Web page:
Petawawa settlers mark War of 1812 0
PETAWAWA - They marked a seminal event in the history of the nation here Saturday with a display of pomp and circumstance worthy of our heroic forefathers.
A black powder volley fired by a squad of red coats opened the fourth annual Petawawa Settlers Festival commemorating the War of 1812, a watershed moment that defined the relationship between two great continental neighbours and tested the young colony that would grow into a country called Canada.
The significance of the conflict was brought home for two area families. In ceremonies at the Petawawa Heritage Village, Renfrew-Nipissing-Pembroke MP Cheryl Gallant presented Harvey Baker and Harold “Skip” Ross with special certificates recognizing their ancestors who fought to ward off an American invasion 200 years ago.
Mr. Baker, a resident of Pembroke, traced his lineage back to 1650. Originally his ancestors settled in the colony of New York but fled to the province of Upper Canada when the Revolutionary War broke out. One of his ancestral uncles, John Barnard, enlisted as a 2nd Lieut. in the 2nd Stormont, Dundas and Glengarry militia. Back then, troops would march for weeks to reach the battlefields of modern-day southern Ontario, coming from as far away as Nova Scotia.
“Whenever they needed the militia, it was either for guard duty or for relief,” explained Mr. Baker, who is a member of the United Loyalist Association. “When the soldiers needed a rest, they took up the cause so they fought pretty hard.”
For Mr. Ross, it is especially poignant to see this often forgotten chapter in Canadian history finally brought back into focus. His ancestors joined the Shawnee leader, Tecumseh, at the Siege of Fort Detroit when the aboriginal allies of Maj.-Gen. Isaac Brock used deception to intimidate Brig.-Gen. William Hull into surrendering despite having superior numbers to the British.
“It took a long time but it’s happening,” said Mr. Ross. “My family is particularly proud of its ancestry.”
In keeping with the spirit of the War of 1812 bi-centennial, an early 1800's-era military outpost and an aboriginal camp were established by a small army of re-enactors who presented imaginative vignettes of some remarkable historical events. One of them was the last fatal duel fought in Canada, which took place a few hours drive from here. As they did on June 13, 1833, Sheila Clarke and Wayne Hoffman, portraying John Wilson and the unfortunate Robert Lyon respectively, were given the choice of selecting weapons before taking 10 paces before firing. Just as it happened, Mr. Hoffman feigned his mortal fall to the ground in grand fashion.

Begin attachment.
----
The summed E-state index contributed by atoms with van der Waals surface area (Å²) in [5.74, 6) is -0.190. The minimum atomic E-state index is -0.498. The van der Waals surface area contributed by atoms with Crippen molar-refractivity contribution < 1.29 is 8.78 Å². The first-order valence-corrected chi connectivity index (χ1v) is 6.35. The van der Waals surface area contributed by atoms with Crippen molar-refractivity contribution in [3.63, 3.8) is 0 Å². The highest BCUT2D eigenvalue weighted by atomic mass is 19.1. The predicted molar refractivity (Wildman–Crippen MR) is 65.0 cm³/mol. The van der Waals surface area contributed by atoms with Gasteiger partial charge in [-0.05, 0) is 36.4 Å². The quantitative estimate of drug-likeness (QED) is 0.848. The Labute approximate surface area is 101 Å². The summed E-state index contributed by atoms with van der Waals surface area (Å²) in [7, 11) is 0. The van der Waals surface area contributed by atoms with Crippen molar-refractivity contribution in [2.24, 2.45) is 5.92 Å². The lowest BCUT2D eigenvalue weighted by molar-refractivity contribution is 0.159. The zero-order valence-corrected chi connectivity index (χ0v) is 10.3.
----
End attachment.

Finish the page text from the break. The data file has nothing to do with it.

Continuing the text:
However, it was the War of 1812 that was centre stage at this year's festival. History buffs here agreed it is an event that doesn't get the prominence that it deserves considering what was at stake at the time.
“We came very close to becoming an American state. If it hadn’t been for the soldiers and the militia, we would have been amalgamated,” explained Mr. Baker. “That’s what the Americans wanted. They wanted our water and they wanted our forests.”
Ann McIntyre, president of the Petawawa Heritage Society, said there is already discussion that the festival will adopt a different theme each year. She lauded the efforts of the heritage village in taking strides to recognize and honour Canada's First Nations. Mr. Ross, who visits area schools to educate the youth of Algonquin history and traditions, acts as the village's elder and has played a major role in coordinating its aboriginal programming.
“There are no sites in the Ottawa Valley that have a permanent aboriginal component,”
Mayor Bob Sweet said it was fitting that the festival showcases not only the sacrifices of those early day pioneers but Canada's First Nations people.
“Petawawa was just a very small community 200 years ago and it’s nice to maintain that heritage," he said. "It’s important for future generations to understand the challenges our ancestors faced and the cooperation they had with our First Nations.”
The festival began Friday night with an old-fashioned barn dance. During Saturday's festivities, visitors were treated to demonstrations of cannon shots, musket volleys, hawk throwing and water boiling. The Pioneer Gathering were encamped at the site to officiate over wife sales and a frontier wedding.
Sean Chase is a Daily Observer multimedia journalist